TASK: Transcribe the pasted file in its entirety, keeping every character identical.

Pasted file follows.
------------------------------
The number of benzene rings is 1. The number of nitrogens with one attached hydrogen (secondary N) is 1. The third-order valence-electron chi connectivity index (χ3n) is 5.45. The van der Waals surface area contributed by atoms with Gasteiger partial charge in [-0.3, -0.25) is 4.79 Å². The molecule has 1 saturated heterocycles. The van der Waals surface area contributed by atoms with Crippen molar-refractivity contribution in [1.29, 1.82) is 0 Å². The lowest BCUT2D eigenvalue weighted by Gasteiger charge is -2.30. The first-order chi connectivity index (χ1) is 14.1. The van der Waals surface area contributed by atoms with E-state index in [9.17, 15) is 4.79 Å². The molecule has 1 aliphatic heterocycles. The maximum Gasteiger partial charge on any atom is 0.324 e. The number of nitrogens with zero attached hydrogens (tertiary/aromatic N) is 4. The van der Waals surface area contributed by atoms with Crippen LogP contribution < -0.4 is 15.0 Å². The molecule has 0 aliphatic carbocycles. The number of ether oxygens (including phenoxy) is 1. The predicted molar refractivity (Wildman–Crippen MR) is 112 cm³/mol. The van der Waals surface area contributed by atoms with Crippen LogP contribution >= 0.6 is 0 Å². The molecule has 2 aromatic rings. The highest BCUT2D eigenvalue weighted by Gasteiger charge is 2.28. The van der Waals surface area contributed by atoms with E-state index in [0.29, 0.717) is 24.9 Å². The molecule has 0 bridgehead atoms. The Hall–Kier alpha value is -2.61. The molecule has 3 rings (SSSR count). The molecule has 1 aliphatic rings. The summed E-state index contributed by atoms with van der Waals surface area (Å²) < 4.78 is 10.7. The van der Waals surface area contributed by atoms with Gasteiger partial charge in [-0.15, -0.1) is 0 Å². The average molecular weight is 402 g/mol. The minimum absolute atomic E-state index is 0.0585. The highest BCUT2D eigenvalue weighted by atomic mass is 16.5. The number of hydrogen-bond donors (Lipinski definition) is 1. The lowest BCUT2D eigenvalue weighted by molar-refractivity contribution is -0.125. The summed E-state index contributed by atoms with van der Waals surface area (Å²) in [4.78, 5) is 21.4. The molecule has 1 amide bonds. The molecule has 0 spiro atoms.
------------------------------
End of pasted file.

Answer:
The number of benzene rings is 1. The number of nitrogens with one attached hydrogen (secondary N) is 1. The third-order valence-electron chi connectivity index (χ3n) is 5.45. The van der Waals surface area contributed by atoms with Gasteiger partial charge in [-0.3, -0.25) is 4.79 Å². The molecule has 1 saturated heterocycles. The van der Waals surface area contributed by atoms with Crippen molar-refractivity contribution in [1.29, 1.82) is 0 Å². The lowest BCUT2D eigenvalue weighted by Gasteiger charge is -2.30. The first-order chi connectivity index (χ1) is 14.1. The van der Waals surface area contributed by atoms with E-state index in [9.17, 15) is 4.79 Å². The molecule has 1 aliphatic heterocycles. The maximum Gasteiger partial charge on any atom is 0.324 e. The number of nitrogens with zero attached hydrogens (tertiary/aromatic N) is 4. The van der Waals surface area contributed by atoms with Crippen LogP contribution < -0.4 is 15.0 Å². The molecule has 0 aliphatic carbocycles. The number of ether oxygens (including phenoxy) is 1. The predicted molar refractivity (Wildman–Crippen MR) is 112 cm³/mol. The van der Waals surface area contributed by atoms with Crippen LogP contribution >= 0.6 is 0 Å². The molecule has 2 aromatic rings. The highest BCUT2D eigenvalue weighted by Gasteiger charge is 2.28. The van der Waals surface area contributed by atoms with E-state index in [0.29, 0.717) is 24.9 Å². The molecule has 0 bridgehead atoms. The Hall–Kier alpha value is -2.61. The molecule has 3 rings (SSSR count). The molecule has 1 aliphatic rings. The summed E-state index contributed by atoms with van der Waals surface area (Å²) < 4.78 is 10.7. The van der Waals surface area contributed by atoms with Gasteiger partial charge in [-0.15, -0.1) is 0 Å². The average molecular weight is 402 g/mol. The minimum absolute atomic E-state index is 0.0585. The highest BCUT2D eigenvalue weighted by atomic mass is 16.5. The number of hydrogen-bond donors (Lipinski definition) is 1. The lowest BCUT2D eigenvalue weighted by molar-refractivity contribution is -0.125. The summed E-state index contributed by atoms with van der Waals surface area (Å²) in [4.78, 5) is 21.4. The molecule has 1 amide bonds. The molecule has 0 spiro atoms.